Crassula Jade Plants

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Crassula is a diverse genus of succulent plants, and many of them are commonly referred to as jade plants.

These plants are known for their fleshy, thick leaves and are popular choices for both indoor and outdoor gardens. Here are some notable Crassula jade plants:

Here is a list of Crassula varieties, including both common species and some popular cultivars:

Crassula ovata (Common Jade Plant or Money Plant):

Features thick, oval-shaped leaves often tinged with red along the edges.

Known as the “money plant” or “lucky plant.”

Crassula arborescens (Silver Dollar Jade):

Rounded, silver-blue leaves resembling stacked coins.

Native to Botany Bay in South Africa.

Produces clusters of small, tubular flowers during late winter.

Crassula argentea (Silver Jade Plant or Silver Jade Tree):

Tree-like appearance with thick, silver-green leaves.

Slow grower, reaching the size of a small tree over time.

Crassula capitella (Red Pagoda):

Stacked, pagoda-like leaves that turn vibrant red at the tips during late autumn and early winter.

Prefers partial shade and propagates easily through stem cuttings.

Crassula ‘Gollum’ (Gollum Jade or Hobbit Jade):

Tubular, finger-like leaves with red tips.

Thrives in full sun and is a slow grower.

Crassula ‘Hummel’s Sunset’:

Cultivar of Crassula ovata with vibrant sunset-like hues.

Leaves display shades of yellow, orange, and red, intensifying in bright light.

Crassula ‘Blue Bird’:

Variety of Crassula arborescens with blue-gray foliage.

Retains stacked, coin-shaped leaves typical of silver dollar jades.

Prefers full sun.

Crassula ‘Buddha’s Temple’:

Unique jade plant variety with stacked, pagoda-like leaves.

Leaves resemble the tiered roofs of temples.

Crassula ovata ‘Minima’ (Miniature Jade Plant):

Compact and smaller version of the common jade plant.

Retains classic jade plant appearance in a diminutive size.

Crassula ovata ‘Hummel’s Ghost’:

Ghostly silver-gray leaves that stand out against other green succulents.

Requires bright light conditions and well-draining soil.

Crassula ovata ‘Giant Hobbit’:

Larger version of the popular ‘Hobbit’ jade plant.

Features elongated, tubular leaves with red tips.

Crassula ‘Moonglow’:

Hybrid jade plant with silvery-green leaves that have a subtle, moonlit glow.

Adds a unique coloring to succulent gardens.

Crassula ‘Spring Grove’:

Hybrid jade plant with elongated, pointed leaves that develop a reddish tint.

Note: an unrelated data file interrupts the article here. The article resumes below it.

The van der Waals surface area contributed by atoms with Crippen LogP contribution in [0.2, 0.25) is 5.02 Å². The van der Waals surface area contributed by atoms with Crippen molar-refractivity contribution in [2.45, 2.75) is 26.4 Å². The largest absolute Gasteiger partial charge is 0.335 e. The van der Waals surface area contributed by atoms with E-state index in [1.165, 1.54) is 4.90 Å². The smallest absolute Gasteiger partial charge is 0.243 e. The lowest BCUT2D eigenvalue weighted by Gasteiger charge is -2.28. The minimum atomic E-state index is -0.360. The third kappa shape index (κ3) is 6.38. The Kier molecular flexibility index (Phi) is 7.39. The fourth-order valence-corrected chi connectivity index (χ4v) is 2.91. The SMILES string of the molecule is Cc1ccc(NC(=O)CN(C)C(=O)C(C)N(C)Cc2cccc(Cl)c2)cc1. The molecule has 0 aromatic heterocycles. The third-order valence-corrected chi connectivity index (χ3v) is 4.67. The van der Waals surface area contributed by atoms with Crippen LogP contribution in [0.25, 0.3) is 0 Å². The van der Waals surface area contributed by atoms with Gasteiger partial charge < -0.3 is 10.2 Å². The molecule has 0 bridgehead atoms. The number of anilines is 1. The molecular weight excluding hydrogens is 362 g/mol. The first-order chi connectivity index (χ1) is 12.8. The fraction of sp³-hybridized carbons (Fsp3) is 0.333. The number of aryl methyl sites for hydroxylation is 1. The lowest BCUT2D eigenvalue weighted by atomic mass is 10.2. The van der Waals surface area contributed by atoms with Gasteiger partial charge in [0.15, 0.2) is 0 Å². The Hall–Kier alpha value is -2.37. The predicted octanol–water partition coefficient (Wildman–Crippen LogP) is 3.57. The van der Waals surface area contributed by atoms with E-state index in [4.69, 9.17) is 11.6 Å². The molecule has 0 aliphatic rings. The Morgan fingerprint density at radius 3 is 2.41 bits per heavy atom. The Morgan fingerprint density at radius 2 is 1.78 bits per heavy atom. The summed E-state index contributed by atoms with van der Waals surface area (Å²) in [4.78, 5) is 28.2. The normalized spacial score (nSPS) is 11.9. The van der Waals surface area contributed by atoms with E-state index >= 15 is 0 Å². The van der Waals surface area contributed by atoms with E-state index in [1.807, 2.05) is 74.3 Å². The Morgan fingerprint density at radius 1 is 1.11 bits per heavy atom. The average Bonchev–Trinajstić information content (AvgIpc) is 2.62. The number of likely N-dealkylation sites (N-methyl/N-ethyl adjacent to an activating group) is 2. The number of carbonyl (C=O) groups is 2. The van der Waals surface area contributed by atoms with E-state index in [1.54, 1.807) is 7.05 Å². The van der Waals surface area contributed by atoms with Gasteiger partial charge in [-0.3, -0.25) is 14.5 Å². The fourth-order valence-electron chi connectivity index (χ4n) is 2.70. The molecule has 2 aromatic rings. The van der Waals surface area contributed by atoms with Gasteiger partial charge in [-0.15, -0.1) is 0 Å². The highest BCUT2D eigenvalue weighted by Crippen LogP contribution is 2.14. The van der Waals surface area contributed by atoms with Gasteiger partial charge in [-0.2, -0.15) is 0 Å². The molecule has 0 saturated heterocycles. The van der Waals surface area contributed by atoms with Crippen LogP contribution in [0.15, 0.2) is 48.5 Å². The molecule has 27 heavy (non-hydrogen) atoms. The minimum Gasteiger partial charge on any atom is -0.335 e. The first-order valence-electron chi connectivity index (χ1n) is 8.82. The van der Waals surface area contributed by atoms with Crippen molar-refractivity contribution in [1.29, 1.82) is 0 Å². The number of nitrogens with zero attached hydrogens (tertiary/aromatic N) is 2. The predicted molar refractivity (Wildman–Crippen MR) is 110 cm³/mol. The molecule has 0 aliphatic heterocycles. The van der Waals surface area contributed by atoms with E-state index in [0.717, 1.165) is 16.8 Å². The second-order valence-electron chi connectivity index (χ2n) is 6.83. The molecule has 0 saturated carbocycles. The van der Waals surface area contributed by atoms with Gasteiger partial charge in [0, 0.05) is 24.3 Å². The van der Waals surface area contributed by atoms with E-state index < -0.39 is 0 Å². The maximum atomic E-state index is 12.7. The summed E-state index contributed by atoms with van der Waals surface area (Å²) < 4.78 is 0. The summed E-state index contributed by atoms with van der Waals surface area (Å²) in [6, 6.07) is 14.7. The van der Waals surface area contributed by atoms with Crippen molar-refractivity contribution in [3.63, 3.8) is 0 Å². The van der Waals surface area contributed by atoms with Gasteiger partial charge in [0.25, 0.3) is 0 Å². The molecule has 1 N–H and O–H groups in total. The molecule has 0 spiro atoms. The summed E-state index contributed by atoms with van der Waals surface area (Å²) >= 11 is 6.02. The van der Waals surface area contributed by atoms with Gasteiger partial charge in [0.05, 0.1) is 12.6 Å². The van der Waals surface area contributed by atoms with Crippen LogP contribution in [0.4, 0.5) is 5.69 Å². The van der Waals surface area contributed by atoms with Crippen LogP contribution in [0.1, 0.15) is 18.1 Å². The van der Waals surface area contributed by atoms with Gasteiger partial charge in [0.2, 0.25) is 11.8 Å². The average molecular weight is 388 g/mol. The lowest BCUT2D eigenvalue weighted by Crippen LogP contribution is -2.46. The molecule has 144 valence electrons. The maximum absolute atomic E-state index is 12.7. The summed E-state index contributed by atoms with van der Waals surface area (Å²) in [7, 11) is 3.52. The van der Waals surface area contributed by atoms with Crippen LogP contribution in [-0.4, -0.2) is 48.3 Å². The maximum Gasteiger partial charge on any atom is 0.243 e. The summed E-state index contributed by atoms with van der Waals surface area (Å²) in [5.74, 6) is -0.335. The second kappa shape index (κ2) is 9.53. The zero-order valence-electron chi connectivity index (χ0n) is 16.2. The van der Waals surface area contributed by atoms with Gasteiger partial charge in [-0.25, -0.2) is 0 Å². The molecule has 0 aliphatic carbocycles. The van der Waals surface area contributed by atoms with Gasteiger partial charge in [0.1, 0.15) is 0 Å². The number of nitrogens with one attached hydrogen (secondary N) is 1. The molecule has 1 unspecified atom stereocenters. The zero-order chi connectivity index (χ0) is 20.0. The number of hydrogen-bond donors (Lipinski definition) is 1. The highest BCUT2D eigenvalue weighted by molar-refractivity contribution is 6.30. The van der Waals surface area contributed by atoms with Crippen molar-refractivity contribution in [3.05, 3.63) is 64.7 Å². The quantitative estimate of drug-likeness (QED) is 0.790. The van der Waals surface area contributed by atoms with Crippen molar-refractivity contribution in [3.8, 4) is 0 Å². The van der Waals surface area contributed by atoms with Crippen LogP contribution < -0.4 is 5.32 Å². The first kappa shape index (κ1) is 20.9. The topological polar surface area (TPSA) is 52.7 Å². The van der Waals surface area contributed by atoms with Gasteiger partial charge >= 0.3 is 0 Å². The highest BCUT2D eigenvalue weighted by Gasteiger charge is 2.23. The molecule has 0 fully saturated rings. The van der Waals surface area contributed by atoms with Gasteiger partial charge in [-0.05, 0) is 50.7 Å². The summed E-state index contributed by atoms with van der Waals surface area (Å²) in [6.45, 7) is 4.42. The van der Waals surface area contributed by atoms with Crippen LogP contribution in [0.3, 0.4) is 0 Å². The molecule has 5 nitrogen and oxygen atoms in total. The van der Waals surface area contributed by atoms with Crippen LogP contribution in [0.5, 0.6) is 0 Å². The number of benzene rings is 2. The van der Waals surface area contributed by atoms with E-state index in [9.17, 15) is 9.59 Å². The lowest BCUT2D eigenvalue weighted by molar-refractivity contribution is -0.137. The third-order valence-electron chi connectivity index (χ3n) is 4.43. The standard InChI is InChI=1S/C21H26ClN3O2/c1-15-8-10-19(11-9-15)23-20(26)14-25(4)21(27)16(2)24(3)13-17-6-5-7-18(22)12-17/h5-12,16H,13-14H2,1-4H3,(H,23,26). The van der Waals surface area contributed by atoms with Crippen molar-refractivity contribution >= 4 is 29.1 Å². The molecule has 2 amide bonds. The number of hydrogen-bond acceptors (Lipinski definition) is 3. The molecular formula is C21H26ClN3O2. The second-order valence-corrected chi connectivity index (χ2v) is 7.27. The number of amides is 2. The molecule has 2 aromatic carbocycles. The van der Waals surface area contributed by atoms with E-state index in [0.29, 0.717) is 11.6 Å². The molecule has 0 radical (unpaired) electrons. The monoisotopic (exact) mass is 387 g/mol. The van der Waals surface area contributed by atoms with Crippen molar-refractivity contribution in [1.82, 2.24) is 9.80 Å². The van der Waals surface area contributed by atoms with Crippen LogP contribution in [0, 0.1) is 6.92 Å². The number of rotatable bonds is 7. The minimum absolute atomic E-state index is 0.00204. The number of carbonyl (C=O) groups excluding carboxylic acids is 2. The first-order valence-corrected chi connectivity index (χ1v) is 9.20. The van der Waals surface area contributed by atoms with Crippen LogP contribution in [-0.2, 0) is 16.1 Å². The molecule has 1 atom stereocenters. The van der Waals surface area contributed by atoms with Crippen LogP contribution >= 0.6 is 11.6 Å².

Slender leaves add a touch of sophistication to succulent displays.

Crassula ovata ‘Crosby’s Dwarf’:

Dwarf jade plant with small, round leaves and a tidy growth habit.

Ideal for small containers, terrariums, or succulent arrangements.

Crassula ovata ‘Ladyfingers’:

Features elongated, cylindrical leaves that resemble slender fingers.

Retains classic jade plant characteristics.

Crassula ovata ‘Grosvenor’:

Compact growth with tightly clustered, glossy leaves.

Well-suited for windowsills or smaller spaces.

Crassula ovata ‘Hercules’:

Robust and upright jade plant with thick, sturdy stems and large, oval-shaped leaves.

Well-suited for those who appreciate a more substantial size and structure.

Crassula ‘Calico Kitten’:

This cultivar features trailing stems with small, variegated leaves in shades of green, cream, and pink. Its compact and cascading growth habit makes it an excellent choice for hanging baskets or as ground cover.

Crassula perforata (String of Buttons):

Often referred to as the “String of Buttons,” this variety has stacked, button-like leaves along trailing stems. It’s a charming succulent that forms dense clusters and is ideal for hanging planters.

Crassula tetragona (Miniature Pine Tree):

Also known as the “Miniature Pine Tree,” this jade plant has upright, columnar stems with tightly packed, needle-like leaves. Its unique growth habit resembles a tiny pine tree, adding a distinctive touch to succulent arrangements.

Crassula rupestris (Rosary Vine):

The Rosary Vine has trailing stems with cylindrical leaves that resemble beads on a string. It’s a drought-tolerant succulent and is well-suited for hanging containers or as a ground cover.

Crassula mesembryanthemopsis: